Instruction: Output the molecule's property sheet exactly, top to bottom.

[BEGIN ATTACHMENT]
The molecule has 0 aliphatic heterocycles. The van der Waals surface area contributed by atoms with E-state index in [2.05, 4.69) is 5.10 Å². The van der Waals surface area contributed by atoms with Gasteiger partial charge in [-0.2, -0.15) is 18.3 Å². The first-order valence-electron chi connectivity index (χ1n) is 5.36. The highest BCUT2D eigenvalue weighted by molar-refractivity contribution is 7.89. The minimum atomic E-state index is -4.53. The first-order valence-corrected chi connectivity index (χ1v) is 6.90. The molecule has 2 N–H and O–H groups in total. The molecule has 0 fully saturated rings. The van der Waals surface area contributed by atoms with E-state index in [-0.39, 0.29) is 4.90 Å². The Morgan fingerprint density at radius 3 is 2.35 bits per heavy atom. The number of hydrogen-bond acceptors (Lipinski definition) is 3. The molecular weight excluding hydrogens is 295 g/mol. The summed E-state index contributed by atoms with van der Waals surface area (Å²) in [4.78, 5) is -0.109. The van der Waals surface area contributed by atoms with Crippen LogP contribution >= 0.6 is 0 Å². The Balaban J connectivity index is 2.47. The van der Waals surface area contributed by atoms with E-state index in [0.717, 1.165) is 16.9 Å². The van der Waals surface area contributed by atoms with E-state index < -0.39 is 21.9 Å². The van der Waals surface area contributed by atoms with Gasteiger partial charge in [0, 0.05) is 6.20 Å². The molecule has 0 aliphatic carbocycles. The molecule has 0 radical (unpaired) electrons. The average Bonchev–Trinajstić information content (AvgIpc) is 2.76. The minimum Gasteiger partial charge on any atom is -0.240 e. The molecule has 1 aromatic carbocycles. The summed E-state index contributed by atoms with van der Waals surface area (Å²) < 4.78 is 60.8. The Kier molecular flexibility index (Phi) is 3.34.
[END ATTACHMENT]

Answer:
The molecule has 0 aliphatic heterocycles. The van der Waals surface area contributed by atoms with E-state index in [2.05, 4.69) is 5.10 Å². The van der Waals surface area contributed by atoms with Gasteiger partial charge in [-0.2, -0.15) is 18.3 Å². The first-order valence-electron chi connectivity index (χ1n) is 5.36. The highest BCUT2D eigenvalue weighted by molar-refractivity contribution is 7.89. The minimum atomic E-state index is -4.53. The first-order valence-corrected chi connectivity index (χ1v) is 6.90. The molecule has 2 N–H and O–H groups in total. The molecule has 0 fully saturated rings. The van der Waals surface area contributed by atoms with E-state index in [-0.39, 0.29) is 4.90 Å². The Morgan fingerprint density at radius 3 is 2.35 bits per heavy atom. The number of hydrogen-bond acceptors (Lipinski definition) is 3. The molecular weight excluding hydrogens is 295 g/mol. The summed E-state index contributed by atoms with van der Waals surface area (Å²) in [4.78, 5) is -0.109. The van der Waals surface area contributed by atoms with Crippen LogP contribution >= 0.6 is 0 Å². The Balaban J connectivity index is 2.47. The van der Waals surface area contributed by atoms with E-state index in [0.717, 1.165) is 16.9 Å². The van der Waals surface area contributed by atoms with E-state index < -0.39 is 21.9 Å². The van der Waals surface area contributed by atoms with Gasteiger partial charge in [0, 0.05) is 6.20 Å². The molecule has 0 aliphatic carbocycles. The molecule has 0 radical (unpaired) electrons. The average Bonchev–Trinajstić information content (AvgIpc) is 2.76. The minimum Gasteiger partial charge on any atom is -0.240 e. The molecule has 1 aromatic carbocycles. The summed E-state index contributed by atoms with van der Waals surface area (Å²) < 4.78 is 60.8. The Kier molecular flexibility index (Phi) is 3.34.